Parkland sets information sessions on health professions

Parkland sets information sessions on health professions

CHAMPAIGN — Parkland College will hold a series of information sessions about its health professions programs.

Anyone interested in a health career is invited to attend. Applicants to the programs range from new high school graduates to older adults making career changes, says Rita Myles, program manager for Parkland's health careers program.

One program to turn out certified nurse assistants is even drawing people in their 50s and 60s, she says.

"I get phone calls from people saying 'I'm going to be your oldest student,' and I say, 'No you're not,'" Miles said.

Parkland's health programs also include dental hygiene, dietary management, emergency medical services, hearing instrument dispenser, massage therapy, medical assistant, medical lab technician, a variety of nursing options, occupational therapy assistant, radiologic assistant, respiratory care, surgical technology and veterinary technology.

People to fill these jobs are in demand, Myles said, but the application process at Parkland is competitive.

Your chances of getting into the programs are based on your grades, but returning students starting over who might not have done so well in high school also get second chances, she said.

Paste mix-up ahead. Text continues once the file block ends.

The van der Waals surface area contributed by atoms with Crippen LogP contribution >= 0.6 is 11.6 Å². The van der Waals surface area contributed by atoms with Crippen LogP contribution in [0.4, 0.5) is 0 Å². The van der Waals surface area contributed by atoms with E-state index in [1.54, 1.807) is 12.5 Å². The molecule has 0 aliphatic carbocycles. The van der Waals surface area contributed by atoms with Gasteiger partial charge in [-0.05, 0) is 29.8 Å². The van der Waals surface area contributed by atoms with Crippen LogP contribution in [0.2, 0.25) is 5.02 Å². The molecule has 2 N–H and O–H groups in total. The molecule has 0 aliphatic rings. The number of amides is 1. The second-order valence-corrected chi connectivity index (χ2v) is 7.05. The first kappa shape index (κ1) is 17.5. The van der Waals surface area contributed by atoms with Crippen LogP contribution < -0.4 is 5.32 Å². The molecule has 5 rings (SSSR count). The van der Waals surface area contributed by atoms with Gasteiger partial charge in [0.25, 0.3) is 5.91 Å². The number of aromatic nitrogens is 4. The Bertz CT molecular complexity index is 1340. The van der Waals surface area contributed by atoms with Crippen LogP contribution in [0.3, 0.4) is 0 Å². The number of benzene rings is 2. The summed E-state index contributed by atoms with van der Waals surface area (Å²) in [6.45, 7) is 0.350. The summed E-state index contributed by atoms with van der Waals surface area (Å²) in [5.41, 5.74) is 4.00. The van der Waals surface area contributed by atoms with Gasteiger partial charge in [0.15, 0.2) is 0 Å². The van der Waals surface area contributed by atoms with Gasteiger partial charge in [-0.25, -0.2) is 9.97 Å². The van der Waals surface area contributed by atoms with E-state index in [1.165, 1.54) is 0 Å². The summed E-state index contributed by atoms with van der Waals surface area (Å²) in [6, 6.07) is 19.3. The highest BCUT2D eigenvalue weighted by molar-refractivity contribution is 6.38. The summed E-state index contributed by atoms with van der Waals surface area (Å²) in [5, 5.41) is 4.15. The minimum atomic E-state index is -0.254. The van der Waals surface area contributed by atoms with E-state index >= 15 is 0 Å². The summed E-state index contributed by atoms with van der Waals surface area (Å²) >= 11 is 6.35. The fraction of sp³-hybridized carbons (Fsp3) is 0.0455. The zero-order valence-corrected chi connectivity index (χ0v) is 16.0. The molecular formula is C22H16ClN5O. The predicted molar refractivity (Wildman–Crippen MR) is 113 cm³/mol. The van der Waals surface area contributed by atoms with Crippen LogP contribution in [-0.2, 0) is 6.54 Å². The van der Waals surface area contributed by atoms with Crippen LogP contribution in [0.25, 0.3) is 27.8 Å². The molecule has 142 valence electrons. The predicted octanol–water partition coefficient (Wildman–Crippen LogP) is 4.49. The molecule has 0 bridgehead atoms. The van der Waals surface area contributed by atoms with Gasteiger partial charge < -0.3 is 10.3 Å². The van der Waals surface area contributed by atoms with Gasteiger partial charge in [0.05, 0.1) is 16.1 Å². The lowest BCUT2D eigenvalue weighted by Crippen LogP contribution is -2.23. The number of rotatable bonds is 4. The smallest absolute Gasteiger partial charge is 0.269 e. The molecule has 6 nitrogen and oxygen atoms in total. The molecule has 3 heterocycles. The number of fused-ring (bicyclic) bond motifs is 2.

They can take 15 credit hours worth of general education classes at Parkland, including one lab-based science class, and use that grade point average to apply to a health program at Parkland, Myles said.

Parkland now requires anyone entering a nursing program to be a certified nurse assistant, Myles said.

The certified nurse assistant program is now offered at many area high schools, and many students coming to Parkland's nursing program have already completed it, she said. It's a one-semester course at Parkland.

Because of the demand for nurses, Parkland is waiving the requirement to be considered for admission to the nursing program for the spring 2013 semester for students enrolled in the nurse assistant program this semester, Myles said.

The requirement is intended to bring people into nursing programs who already have some experience with nursing duties, and weed out those who might not be suited to patient care. Nurse assistants get experience feeding, dressing, grooming and transferring patients, she said.

Myles said it's not unusual to see people in their 50s or 60s making a career change to nurse assistant or home health care.

"Home care is booming," she said.

Another job for which she is seeing a demand, she says: medical assistants who work in doctor's offices taking patients' vital signs, medical histories, giving injections and helping with procedures.

The U.S. Bureau of Labor Statistics lists among its fastest growing professions between 2010 and 2020: personal care aides, home health aides and technicians, occupational therapy assistants, physical therapists, physical therapy assistants and aides, medical secretaries, dental hygienists, diagnostic medical sonographers, health educators, mental health counselors, and marriage and family therapists.

Pet health is growing field, too. Veterinarians and vet technicians are also included on the list.

Parkland's health career information sessions will be held from 5 to 6 p.m. Sept. 18, Oct. 9, Oct. 23, Nov. 8, Nov. 29 and Dec. 6 at Parkland on Mattis, 1309 N. Mattis Ave., C.

For more information on Parkland's health profession programs, see